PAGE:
Asia history tensions flare at UN debate
Tensions between Japan and its neighbours over historical issues have flared at the UN Security Council, with strong words from top envoys.
Chinese Ambassador Liu Jieyi said the Japanese prime minister's recent visit to the controversial Yasukuni shrine had "closed the door to dialogue".
South Korea's envoy, meanwhile, accused Japan of having a "distorted view" of history.
Japan said raising these issues at the UN did not help to reduce tensions.
The exchanges took place on Wednesday at a UN Security Council open debate on lessons to be learnt from war.
They came weeks after Japanese Prime Minister Shinzo Abe paid a visit to the Yasukuni Shrine, where the souls of Japan's war dead - including several convicted war criminals - are enshrined.
Such visits enrage Japan's neighbours, who accuse Japan of failing to adequately address its past militarism.
They also come as Japan is embroiled in a bitter territorial row with both China and South Korea over disputed islands.
Addressing the debate, China's envoy accused Mr Abe of paying "homage to those who launched a war of aggression and were up to their elbows in the blood of the people in the countries they invaded".
Changing history destabilised regional peace and posed "a serious challenge to the peaceful course of mankind", Mr Liu said.
South Korea said tensions were escalating in north-east Asia because of the mutual distrust among states.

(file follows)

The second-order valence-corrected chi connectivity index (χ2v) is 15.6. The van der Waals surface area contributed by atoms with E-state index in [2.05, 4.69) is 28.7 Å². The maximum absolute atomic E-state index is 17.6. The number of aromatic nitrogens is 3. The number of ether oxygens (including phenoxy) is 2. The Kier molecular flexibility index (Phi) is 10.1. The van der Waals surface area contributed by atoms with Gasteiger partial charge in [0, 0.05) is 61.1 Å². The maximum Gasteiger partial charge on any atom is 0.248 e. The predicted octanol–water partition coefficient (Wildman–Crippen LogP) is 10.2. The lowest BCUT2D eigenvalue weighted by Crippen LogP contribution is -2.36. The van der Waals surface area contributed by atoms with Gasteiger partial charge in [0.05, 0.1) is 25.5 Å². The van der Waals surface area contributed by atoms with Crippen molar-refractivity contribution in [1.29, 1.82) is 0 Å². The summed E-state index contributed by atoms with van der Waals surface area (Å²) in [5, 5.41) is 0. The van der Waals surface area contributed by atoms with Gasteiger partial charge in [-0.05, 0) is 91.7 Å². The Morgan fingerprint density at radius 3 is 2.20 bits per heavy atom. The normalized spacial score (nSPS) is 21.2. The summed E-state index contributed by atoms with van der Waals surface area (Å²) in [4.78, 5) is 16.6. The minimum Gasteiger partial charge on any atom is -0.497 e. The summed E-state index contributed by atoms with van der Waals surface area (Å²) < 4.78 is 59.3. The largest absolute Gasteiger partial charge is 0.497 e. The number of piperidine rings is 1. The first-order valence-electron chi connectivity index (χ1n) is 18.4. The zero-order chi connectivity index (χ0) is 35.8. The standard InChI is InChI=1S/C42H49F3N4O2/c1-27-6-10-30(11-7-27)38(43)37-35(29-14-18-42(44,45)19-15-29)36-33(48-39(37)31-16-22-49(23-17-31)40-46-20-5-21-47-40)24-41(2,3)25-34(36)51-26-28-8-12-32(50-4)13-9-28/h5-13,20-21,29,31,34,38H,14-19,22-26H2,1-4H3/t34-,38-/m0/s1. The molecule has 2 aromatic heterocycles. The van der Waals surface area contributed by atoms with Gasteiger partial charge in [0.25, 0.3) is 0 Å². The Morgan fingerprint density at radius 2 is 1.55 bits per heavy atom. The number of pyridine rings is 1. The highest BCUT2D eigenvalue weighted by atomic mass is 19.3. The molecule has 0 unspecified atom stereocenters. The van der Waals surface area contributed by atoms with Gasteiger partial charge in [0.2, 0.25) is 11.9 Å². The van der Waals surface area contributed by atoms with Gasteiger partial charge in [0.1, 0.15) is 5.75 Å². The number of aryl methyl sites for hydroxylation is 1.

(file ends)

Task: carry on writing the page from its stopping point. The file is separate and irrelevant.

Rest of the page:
"And this mainly stems from the fact that the Japanese leadership has a distorted view of what happened during the time of imperialism," Ambassador Oh Joon said.
Japan's deputy UN envoy, Kazuyoshi Umemoto, said his country had squarely faced historical facts and had "expressed its feelings of remorse and heartfelt apology" over its actions.
Mr Abe, who is seen as a nationalist keen to amend or normalise Japan's post-war pacifist constitution, said his 26 December Yasukuni visit was in a private capacity and intended as an anti-war gesture.
It was the first visit to Yasukuni by a serving prime minister since Junichiro Koizumi went in 2006.
The US said it was "disappointed" by the move. Washington wants China, Japan and South Korea to work together on ways to tackle the issue of North Korea.
It also wants strong ties between Japan and South Korea to counterbalance China's increasing assertiveness in the region, including over its maritime territorial claims.